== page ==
AT&T is building three facilities that mobile application developers can visit to access tools and resources and test their applications, the company said on Wednesday.
The first facility will open this quarter in Plano, Texas. Later this year additional centers will open in Palo Alto, California, and Tel Aviv, Israel.
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The centers were "designed to foster innovation and improve the cycle time from idea to market," said John Donovan, chief technology officer for AT&T, at CES where the company is holding a developers' summit.
AT&T and "others" expect to invest $70 million in building the facilities. AT&T did not disclose names of other companies participating in the initiative.
The operator made a few other announcements geared to developers. It said it is working on a standards-based SDK (software developer kit) aimed at making it easier for developers to build applications using HTML5. By the second half of this year, AT&T expects that the majority of its smartphones will support HTML5, said David Christopher, chief marketing officer for AT&T. Creating apps in HTML5 may make it easier for developers to build a single app that can work across platforms.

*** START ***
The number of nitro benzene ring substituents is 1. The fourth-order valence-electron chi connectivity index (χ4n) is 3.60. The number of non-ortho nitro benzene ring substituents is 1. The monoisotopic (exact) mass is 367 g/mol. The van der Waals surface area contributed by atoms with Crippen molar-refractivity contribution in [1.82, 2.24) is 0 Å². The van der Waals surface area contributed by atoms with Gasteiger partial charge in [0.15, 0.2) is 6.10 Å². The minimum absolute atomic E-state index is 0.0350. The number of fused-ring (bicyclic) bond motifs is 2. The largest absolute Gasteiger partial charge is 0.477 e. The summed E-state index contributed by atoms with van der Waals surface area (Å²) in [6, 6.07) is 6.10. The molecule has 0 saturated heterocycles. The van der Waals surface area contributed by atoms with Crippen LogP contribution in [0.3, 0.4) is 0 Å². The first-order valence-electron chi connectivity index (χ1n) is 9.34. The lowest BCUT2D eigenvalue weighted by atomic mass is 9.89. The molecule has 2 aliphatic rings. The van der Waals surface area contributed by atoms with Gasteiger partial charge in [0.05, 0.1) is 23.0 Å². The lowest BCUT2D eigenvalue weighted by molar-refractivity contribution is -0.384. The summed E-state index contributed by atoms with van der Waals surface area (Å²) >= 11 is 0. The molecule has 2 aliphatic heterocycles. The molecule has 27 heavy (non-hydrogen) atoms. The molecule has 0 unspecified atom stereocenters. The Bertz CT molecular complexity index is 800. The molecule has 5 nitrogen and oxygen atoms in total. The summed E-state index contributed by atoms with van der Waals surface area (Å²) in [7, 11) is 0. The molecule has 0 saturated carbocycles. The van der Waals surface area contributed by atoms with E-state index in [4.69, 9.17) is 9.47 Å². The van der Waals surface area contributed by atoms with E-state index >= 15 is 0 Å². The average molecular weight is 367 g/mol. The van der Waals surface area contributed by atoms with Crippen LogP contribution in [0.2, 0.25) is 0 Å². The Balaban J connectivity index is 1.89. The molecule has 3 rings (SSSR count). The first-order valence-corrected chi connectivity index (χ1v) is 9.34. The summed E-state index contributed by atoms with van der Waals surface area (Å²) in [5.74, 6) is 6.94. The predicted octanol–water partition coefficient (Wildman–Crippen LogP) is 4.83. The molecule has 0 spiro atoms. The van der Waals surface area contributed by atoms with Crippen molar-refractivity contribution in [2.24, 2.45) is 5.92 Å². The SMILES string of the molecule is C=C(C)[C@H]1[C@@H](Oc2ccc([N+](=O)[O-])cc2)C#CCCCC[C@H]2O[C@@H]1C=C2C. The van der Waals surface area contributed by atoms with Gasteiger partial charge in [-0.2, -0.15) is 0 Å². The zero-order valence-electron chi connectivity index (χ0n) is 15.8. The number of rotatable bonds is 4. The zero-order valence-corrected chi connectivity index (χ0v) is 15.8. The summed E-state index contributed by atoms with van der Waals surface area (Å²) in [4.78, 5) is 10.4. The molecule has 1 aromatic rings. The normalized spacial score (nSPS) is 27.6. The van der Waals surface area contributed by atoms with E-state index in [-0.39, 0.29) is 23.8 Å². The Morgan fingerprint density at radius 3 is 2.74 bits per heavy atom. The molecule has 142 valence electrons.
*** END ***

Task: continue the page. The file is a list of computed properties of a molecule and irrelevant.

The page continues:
The developers' toolkit will allow for carrier billing, so developers can let customers pay for apps on their monthly bills rather than directly with a credit card.
The SDK will also allow for micropayments, so developers can build apps that charge users incrementally as they use services.
AT&T expects to launch a beta program in March for developers to start using the new tools.
AT&T also said it is building links for developers to connect mobile devices to the AT&T U-Verse set-top box. Those tools will allow developers to create applications that pull in content from AT&T's U-Verse television service.